Repeated perusals will have readers proclaiming it’s grrrrr-eat.

MOST OF THE BETTER NATURAL THINGS IN THE WORLD

An artistic envisioning of a list poem, of sorts, about place.

With the exception of two double-page spreads reading “CLOUD FOREST” and “ALPINE LAKE,” Eggers’ text consists of single words on successive spreads, each one naming a geographic feature. Chang’s lush illustrations place a white, bipedal tiger in each setting, a yellow chair lashed to its back as it travels left to right with the page turns. There’s a dreamlike quality to the scenes as the intrepid tiger traverses, among other places, a gorge, a fjord, an atoll, an estuary, and a lagoon. At the center of the book, a dramatic double-gatefold spread presents (what else?) a “VISTA.” But where is the tiger going? And what is the chair’s purpose? Readers’ interest will be sustained by these looming questions and by deft shifts of visual perspective offered in the illustrations. The reward is an instance of clever wordplay in a concluding spread that shows the tiger arriving at a “TAIGA” (which, along with the other geographic terms, is defined in a backmatter glossary). Amid this “swampy forest...found in the northern parts of the globe,” a tiger family sits around a table set for a meal, with an empty place awaiting the tiger who’s traveled so far.

Repeated perusals will have readers proclaiming it’s grrrrr-eat. (Picture book. 4-8)

Pub Date: Nov. 5, 2019

ISBN: 978-1-4521-6282-9

Page Count: 52

Publisher: Chronicle Books

Review Posted Online: Sept. 15, 2019

Kirkus Reviews Issue: Oct. 1, 2019

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Engaging, well-chosen images and a clear, coherent text illuminate the importance of empathy for the world’s inhabitants.

A WORLD TOGETHER

Large color photographs (occasionally composed of montages) and accessible, simple text highlight global similarities and differences, always focusing on our universal connections.

While child readers may not recognize Manzano, the Puerto Rican actress who played Maria on Sesame Street, adults will recognize her as a trusted diverse voice. In her endnote, she explains her desire to “encourage lively conversations about shared experiences.” Starting out with the familiar, home and community, the text begins with “How many WONDERFUL PEOPLE do you know?” Then it moves out to the world: “Did you know there are about 8 BILLION PEOPLE on the planet?” The photo essay features the usual concrete similarities and differences found in many books of this type, such as housing (a Mongolian yurt opposite a Hong Kong apartment building overlooking a basketball court), food (dumplings, pizza, cotton candy, a churro, etc.), and school. Manzano also makes sure to point out likenesses in emotions, as shown in a montage of photos from countries including China, Spain, Kashmir (Pakistan/India), and the United States. At the end, a world map and thumbnail images show the locations of all photos, revealing a preponderance of examples from the U.S. and a slight underrepresentation for Africa and South America.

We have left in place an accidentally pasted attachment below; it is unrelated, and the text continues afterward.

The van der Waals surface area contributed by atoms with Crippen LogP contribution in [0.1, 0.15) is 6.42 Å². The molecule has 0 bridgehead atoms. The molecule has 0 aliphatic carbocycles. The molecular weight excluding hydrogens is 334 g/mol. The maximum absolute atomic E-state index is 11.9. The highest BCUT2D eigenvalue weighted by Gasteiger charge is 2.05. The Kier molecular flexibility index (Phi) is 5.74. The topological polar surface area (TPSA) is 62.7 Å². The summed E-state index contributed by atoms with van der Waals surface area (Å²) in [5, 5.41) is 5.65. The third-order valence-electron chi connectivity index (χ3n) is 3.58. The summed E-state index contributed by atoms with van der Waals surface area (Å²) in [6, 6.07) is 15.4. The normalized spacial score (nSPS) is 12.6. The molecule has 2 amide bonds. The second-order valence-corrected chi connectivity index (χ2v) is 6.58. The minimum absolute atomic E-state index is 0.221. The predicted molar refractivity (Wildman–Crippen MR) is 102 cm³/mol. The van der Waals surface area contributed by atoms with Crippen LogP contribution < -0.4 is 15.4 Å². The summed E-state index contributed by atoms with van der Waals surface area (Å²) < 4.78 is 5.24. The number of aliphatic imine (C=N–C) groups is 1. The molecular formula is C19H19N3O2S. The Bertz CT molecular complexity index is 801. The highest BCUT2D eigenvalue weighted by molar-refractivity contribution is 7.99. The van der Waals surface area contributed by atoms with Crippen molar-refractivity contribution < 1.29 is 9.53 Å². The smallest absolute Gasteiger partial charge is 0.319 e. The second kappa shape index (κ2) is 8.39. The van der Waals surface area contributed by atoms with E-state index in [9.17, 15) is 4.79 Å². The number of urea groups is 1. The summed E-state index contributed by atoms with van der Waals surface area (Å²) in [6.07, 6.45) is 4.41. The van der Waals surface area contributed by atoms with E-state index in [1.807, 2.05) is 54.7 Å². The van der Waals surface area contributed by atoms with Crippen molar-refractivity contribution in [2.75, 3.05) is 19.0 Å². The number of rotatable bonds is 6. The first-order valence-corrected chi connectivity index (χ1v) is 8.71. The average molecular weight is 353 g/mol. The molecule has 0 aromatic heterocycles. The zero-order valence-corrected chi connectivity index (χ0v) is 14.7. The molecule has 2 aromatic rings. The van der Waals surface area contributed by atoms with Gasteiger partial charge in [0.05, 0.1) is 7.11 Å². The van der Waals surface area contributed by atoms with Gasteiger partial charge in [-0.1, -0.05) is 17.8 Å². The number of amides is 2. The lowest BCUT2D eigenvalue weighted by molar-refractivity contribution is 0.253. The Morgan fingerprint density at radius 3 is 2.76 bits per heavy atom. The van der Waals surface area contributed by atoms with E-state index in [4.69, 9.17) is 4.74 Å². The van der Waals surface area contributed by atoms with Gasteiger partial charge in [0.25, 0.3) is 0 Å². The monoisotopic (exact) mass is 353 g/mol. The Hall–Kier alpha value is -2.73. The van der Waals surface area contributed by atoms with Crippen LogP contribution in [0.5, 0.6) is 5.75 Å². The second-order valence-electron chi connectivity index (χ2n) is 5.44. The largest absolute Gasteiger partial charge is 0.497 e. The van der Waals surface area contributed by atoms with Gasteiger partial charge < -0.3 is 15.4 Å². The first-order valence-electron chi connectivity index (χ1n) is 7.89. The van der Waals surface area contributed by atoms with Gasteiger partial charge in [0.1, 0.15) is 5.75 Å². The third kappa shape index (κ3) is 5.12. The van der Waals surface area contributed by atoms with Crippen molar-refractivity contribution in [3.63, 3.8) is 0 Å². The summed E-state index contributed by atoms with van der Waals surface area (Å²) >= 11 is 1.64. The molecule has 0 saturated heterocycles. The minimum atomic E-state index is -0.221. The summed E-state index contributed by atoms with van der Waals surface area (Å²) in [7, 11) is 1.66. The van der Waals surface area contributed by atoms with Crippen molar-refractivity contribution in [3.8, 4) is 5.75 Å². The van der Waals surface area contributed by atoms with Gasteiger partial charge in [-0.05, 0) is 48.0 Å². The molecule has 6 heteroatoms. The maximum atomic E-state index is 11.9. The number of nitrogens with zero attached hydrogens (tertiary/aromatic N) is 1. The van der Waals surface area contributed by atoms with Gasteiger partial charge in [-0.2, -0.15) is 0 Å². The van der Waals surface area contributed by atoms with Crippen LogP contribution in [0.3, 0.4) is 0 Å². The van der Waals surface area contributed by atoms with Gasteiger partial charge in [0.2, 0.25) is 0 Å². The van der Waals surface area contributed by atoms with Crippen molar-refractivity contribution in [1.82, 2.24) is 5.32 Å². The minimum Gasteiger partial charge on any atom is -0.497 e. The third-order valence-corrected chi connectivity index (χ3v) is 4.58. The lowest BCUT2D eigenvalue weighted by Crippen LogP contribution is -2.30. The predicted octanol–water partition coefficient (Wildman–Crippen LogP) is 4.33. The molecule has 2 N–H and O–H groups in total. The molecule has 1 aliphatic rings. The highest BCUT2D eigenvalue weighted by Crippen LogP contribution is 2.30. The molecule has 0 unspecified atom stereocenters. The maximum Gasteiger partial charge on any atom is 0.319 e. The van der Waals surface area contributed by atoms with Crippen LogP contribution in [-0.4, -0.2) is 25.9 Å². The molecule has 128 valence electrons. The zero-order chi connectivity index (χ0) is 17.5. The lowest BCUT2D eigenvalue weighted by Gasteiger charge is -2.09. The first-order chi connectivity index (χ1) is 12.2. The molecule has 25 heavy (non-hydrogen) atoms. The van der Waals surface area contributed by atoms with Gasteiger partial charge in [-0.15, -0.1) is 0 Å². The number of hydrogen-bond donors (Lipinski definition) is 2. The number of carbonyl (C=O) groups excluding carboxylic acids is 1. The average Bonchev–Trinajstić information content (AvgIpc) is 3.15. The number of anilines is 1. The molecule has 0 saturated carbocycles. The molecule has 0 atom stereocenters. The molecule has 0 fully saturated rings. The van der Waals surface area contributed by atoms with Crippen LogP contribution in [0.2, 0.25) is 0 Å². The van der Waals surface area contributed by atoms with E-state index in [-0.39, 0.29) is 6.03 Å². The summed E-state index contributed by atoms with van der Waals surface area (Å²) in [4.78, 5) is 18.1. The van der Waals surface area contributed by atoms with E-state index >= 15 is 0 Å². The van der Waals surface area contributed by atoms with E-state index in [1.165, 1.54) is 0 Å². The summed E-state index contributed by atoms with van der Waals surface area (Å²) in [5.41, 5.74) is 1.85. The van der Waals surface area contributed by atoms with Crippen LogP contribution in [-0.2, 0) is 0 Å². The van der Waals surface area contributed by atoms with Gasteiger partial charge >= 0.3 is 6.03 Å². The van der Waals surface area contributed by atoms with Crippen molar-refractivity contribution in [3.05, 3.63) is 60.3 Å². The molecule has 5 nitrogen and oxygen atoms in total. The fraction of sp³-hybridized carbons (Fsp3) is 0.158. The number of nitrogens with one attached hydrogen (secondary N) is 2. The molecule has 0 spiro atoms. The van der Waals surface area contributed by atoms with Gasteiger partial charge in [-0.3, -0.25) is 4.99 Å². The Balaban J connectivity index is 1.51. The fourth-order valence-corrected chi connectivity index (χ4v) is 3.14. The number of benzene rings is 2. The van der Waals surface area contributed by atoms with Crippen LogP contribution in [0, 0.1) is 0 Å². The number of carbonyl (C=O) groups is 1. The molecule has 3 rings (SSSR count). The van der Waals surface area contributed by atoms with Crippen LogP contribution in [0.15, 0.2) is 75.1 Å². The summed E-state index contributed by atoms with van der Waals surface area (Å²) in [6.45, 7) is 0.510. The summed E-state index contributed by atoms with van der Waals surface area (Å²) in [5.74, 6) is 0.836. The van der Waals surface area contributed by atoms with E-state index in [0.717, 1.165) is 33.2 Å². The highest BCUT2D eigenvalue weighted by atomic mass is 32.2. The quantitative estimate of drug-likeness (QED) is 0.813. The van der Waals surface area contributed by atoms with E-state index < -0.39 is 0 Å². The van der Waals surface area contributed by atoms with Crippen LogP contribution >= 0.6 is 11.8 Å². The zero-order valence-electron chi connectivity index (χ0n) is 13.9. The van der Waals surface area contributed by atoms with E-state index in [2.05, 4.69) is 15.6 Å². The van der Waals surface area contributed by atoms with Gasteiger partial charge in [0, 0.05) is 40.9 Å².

Engaging, well-chosen images and a clear, coherent text illuminate the importance of empathy for the world’s inhabitants. (Informational picture book. 5-8)

Pub Date: Sept. 15, 2020

ISBN: 978-1-4263-3738-3

Page Count: 32

Publisher: National Geographic Kids

Review Posted Online: May 3, 2020

Kirkus Reviews Issue: May 15, 2020

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Adults will do better skipping the book and talking with their children.

AN ABC OF EQUALITY

Social-equity themes are presented to children in ABC format.

Terms related to intersectional inequality, such as “class,” “gender,” “privilege,” “oppression,” “race,” and “sex,” as well as other topics important to social justice such as “feminism,” “human being,” “immigration,” “justice,” “kindness,” “multicultural,” “transgender,” “understanding,” and “value” are named and explained. There are 26 in all, one for each letter of the alphabet. Colorful two-page spreads with kid-friendly illustrations present each term. First the term is described: “Belief is when you are confident something exists even if you can’t see it. Lots of different beliefs fill the world, and no single belief is right for everyone.” On the facing page it concludes: “B is for BELIEF / Everyone has different beliefs.” It is hard to see who the intended audience for this little board book is. Babies and toddlers are busy learning the names for their body parts, familiar objects around them, and perhaps some basic feelings like happy, hungry, and sad; slightly older preschoolers will probably be bewildered by explanations such as: “A value is an expression of how to live a belief. A value can serve as a guide for how you behave around other human beings. / V is for VALUE / Live your beliefs out loud.”

Adults will do better skipping the book and talking with their children. (Board book. 4-6)

Pub Date: Sept. 3, 2019

ISBN: 978-1-78603-742-8

Page Count: 52

Publisher: Frances Lincoln

Review Posted Online: Sept. 24, 2019

Kirkus Reviews Issue: Oct. 15, 2019

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